Boozer opts…in!

Tuesday Afternoon Update: Mehmet Okur is going to play the final year of his contract as well.

Earlier today, we discussed the possibility of Carlos Boozer playing out the final year of his contract, and that’s exactly what he decided to do.

Boozer’s decision was a reversal from his December comments to an reporter that he was planning to opt out and would get a raise regardless. The Jazz, however, long questioned if the market that Boozer believed existed was more fantasy than reality.

In the end, it sounds as if Boozer considered his prospects and decided to take the sure $12.7 million instead of rolling the dice on the open market. If he is able to play at a high level and without injury, he stands to significantly improve his value heading into the summer of 2010. There are so many teams cutting salary in preparation for that summer’s free agent frenzy, so if he can stay healthy, he definitely stands to gain. However, by playing out the last year of this deal, he is forgoing the security of the long-term contract that he otherwise would have signed this summer. If he were to suffer a career-ending injury next season, he’d be leaving perhaps $42 million on the table.

How does this affect the team’s payroll?

The Jazz also are treading in dangerous territory in regard to the luxury tax. Boozer’s return gives them approximately $64.5 million in salary commitments to 10 players for the upcoming season.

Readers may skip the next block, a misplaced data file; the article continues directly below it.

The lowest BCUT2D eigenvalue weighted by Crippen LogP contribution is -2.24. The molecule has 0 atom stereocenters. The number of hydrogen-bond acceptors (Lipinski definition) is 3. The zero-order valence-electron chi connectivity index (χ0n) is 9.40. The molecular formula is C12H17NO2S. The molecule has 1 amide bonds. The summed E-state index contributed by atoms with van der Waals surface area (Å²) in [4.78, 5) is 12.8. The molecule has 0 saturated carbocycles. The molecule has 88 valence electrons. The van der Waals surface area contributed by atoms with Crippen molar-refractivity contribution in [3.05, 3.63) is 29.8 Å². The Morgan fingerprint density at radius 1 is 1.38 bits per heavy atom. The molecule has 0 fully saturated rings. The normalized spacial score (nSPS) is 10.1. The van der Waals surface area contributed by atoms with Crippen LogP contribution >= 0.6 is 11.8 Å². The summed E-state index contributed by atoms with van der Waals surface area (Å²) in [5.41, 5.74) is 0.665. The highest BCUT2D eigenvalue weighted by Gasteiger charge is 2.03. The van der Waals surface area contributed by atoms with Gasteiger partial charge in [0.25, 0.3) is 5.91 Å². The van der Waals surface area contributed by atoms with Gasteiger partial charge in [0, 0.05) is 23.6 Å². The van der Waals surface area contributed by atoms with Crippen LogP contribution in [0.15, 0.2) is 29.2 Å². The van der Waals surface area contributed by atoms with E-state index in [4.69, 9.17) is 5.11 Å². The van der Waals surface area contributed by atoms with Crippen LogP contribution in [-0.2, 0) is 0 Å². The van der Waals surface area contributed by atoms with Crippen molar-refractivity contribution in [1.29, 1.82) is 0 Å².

That’s before making decisions about re-signing Okur – should he opt out – and Millsap. The NBA’s luxury-tax threshold is expected to be around $70 million and the Jazz would have to carry at least a league-minimum 13 players on their roster.

“It could be [a problem],” Miller said, “but it’s like I said before: If we need to go into the luxury tax to protect our players and protect our team, keep it intact, we’d have to take a look at that.”

If Okur opts out, the Jazz projected payroll would be around $63 million, leaving some (but not a lot) of flexibility to sign Paul Millsap. If Okur plays out the final year of his deal, Utah will have to pay a steep luxury tax to re-sign Millsap. Essentially, if a franchise is over the luxury tax threshold, they have to pay a dollar-for-dollar tax. Simply stated, now that Boozer has opted in, if Okur opts in, it’s going to make it tougher for the Jazz to retain Millsap.

I’m sure there are a few teams out there licking their chops at the prospect of signing Millsap.

Follow the Scores Report editors on Twitter @clevelandteams and @bullzeyedotcom.

Related Posts